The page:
Saturday, April 3, 2004

Reel To Reel:

How It Rates: ***
Starring: Ron Perlman, Selma Blair, John Hurt
Rated: PG-13
Red Flags: Copious Violence, Mild Language

Preconceived Notions: Another comic-book movie. But this one seems like a cross between X-Men and Men In Black.
The Bottom Line: Ron Perlman's performance gives an edge to what would otherwise be just another comic-book film.

Hellboy is not, as a coworker jibed, the life of Chris Francis. It is, however, a hell of a picture easily enjoyable by non-fans of the comic-book series from which it emerged.

Hellboy (Perlman) is a demonic creature raised from the underworld by Nazi dabbling in the paranormal gone wrong, a la Raiders Of The Lost Ark. He is adopted by eccentric paranormal expert Dr. Broom (Hurt), who raises him to be more angel than devil as part of a super-secret Bureau Of Paranormal Research and Defense. There are no Men in Black, but there is a fish in blue -- mer-man Abe Sapien (Doug Jones). There's also Liz Sherman, Hellboy's flame in more ways than one. And there's Hellboy's keeper, FBI man Meyers (Rupert Johnson), who's got something for the girl, wouldn't you know.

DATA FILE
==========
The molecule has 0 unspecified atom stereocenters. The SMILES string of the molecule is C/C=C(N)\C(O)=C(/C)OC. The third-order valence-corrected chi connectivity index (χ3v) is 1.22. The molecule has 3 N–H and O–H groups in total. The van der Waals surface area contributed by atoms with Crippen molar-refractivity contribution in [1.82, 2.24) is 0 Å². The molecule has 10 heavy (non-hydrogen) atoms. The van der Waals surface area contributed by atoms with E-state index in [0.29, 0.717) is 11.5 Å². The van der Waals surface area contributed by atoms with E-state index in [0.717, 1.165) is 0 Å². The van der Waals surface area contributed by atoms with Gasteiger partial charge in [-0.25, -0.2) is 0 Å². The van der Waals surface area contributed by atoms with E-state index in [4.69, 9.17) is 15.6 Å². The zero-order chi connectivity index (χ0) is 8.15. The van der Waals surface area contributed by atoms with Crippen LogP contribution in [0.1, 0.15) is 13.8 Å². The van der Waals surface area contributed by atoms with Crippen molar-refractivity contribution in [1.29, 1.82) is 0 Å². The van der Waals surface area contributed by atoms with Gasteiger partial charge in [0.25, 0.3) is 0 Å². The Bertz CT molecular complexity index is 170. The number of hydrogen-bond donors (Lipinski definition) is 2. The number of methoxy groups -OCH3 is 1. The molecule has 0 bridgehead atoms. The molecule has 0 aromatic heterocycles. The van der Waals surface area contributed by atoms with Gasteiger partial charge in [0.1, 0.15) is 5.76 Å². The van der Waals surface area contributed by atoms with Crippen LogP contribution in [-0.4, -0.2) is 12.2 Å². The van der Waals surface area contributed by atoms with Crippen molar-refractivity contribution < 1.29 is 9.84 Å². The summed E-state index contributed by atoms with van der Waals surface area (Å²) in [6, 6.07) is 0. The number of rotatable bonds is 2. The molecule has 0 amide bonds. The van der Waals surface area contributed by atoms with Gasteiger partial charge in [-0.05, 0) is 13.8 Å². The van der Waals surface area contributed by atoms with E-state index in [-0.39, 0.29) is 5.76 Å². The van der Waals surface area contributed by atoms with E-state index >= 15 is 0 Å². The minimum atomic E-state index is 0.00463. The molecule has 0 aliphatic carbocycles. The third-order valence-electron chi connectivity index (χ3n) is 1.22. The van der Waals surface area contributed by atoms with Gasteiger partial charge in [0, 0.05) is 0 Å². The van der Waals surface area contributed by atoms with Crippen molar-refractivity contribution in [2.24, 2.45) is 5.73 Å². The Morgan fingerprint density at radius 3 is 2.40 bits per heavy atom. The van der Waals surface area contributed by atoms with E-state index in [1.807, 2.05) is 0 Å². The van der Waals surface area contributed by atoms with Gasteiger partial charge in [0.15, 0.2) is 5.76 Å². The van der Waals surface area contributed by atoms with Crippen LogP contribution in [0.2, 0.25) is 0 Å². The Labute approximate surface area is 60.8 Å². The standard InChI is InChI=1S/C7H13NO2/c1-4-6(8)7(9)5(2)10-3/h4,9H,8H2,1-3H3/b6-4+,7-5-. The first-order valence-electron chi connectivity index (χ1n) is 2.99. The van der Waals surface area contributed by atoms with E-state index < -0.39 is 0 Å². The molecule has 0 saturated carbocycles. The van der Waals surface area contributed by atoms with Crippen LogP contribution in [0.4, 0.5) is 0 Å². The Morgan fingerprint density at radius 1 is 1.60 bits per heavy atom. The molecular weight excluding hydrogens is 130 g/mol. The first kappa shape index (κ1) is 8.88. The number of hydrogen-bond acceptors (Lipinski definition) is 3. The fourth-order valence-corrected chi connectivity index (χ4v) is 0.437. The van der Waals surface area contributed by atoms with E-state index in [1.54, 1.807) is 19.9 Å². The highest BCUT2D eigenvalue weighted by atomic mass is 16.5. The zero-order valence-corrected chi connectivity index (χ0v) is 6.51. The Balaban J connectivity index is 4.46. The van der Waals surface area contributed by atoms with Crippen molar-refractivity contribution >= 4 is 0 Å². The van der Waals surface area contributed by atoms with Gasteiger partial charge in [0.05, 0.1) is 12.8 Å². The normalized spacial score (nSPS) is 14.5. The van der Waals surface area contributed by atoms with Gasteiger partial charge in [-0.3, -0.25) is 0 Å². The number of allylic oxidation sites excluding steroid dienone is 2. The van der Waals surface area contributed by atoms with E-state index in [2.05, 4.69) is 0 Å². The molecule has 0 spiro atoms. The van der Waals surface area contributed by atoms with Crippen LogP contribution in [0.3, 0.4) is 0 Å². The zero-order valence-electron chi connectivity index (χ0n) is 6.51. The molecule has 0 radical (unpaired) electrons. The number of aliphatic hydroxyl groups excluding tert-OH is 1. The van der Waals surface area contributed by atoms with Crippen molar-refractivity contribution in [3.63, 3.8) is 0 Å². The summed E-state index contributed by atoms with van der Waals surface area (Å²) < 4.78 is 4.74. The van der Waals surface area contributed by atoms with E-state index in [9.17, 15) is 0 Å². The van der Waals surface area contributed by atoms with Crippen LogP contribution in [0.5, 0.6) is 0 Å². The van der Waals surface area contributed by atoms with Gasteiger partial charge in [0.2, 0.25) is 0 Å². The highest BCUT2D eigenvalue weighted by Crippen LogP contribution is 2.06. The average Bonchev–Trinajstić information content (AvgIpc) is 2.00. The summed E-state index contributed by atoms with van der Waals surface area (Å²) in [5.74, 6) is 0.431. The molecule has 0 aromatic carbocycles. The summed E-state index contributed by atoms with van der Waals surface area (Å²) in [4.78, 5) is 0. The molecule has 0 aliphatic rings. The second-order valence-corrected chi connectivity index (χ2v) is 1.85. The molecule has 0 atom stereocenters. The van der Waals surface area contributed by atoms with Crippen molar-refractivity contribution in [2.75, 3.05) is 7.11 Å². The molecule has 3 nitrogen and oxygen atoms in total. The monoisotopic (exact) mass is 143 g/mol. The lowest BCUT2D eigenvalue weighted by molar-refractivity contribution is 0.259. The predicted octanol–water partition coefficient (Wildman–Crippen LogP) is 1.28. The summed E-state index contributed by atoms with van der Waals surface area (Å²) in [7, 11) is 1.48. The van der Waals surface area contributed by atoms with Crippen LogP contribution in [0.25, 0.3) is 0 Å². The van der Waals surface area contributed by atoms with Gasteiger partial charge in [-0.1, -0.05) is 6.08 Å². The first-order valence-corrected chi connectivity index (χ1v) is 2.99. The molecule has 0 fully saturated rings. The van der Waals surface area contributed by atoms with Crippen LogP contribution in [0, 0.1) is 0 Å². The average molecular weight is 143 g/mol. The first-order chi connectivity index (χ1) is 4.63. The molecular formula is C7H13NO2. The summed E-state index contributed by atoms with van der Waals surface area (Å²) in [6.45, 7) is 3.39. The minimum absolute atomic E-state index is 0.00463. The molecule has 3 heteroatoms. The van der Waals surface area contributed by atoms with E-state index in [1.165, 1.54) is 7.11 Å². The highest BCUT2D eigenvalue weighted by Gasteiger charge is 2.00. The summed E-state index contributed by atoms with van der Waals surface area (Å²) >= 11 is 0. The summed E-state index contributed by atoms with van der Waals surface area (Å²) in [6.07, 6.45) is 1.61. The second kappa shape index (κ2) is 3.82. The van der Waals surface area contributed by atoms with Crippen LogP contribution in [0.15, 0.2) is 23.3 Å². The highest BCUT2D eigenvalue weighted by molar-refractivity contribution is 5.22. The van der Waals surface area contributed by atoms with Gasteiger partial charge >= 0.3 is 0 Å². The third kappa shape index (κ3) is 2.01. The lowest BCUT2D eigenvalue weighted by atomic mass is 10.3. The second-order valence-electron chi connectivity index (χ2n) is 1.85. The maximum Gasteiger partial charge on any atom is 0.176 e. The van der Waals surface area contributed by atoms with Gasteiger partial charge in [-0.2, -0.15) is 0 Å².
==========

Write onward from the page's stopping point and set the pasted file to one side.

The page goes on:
Perlman's character may file down his horns, but his wisecracks are pinpoint sharp. He enjoys cigars, cats, Baby Ruth candy bars and food in mass quantities (something he must've picked up from a Conehead or two). And while he's stone-fisted, he's also soft-hearted.

Hellboy's mission is stopping the evil Rasputin from bringing about the apocalypse through a wormhole to the dark side of the universe. The first attempt with the Nazis failed, but Hellboy slipped through as a cute little devil. Now Rasputin needs Hellboy's help, notably his repressed evil side, to do it. He also needs the help of hundreds of Alien-esque monsters who only multiply when you kill them.

Director Guillermo del Toro was determined not to let this picture turn into one of his earlier films, the disappointing Mimic. He got his way, and we get an above-average picture out of it. And it's mainly because both del Toro and Perlman realize one key fact: comic-book films, good ones, must possess a human factor we can all relate to. Perlman does a lot of acting under that red suit.

Yet I feel some of the picture's backstory could've been stronger. In the comic-book series, Hellboy is raised with a Christian upbringing, and while there are plenty of hints of it, I didn't think it was set up well enough. I would've liked to have seen more of how Dr. Broom raised "Red" into someone who fights evil while containing the evil within him. I know you have to review a film for what it is, rather than what you want it to be, but I felt there could be more.

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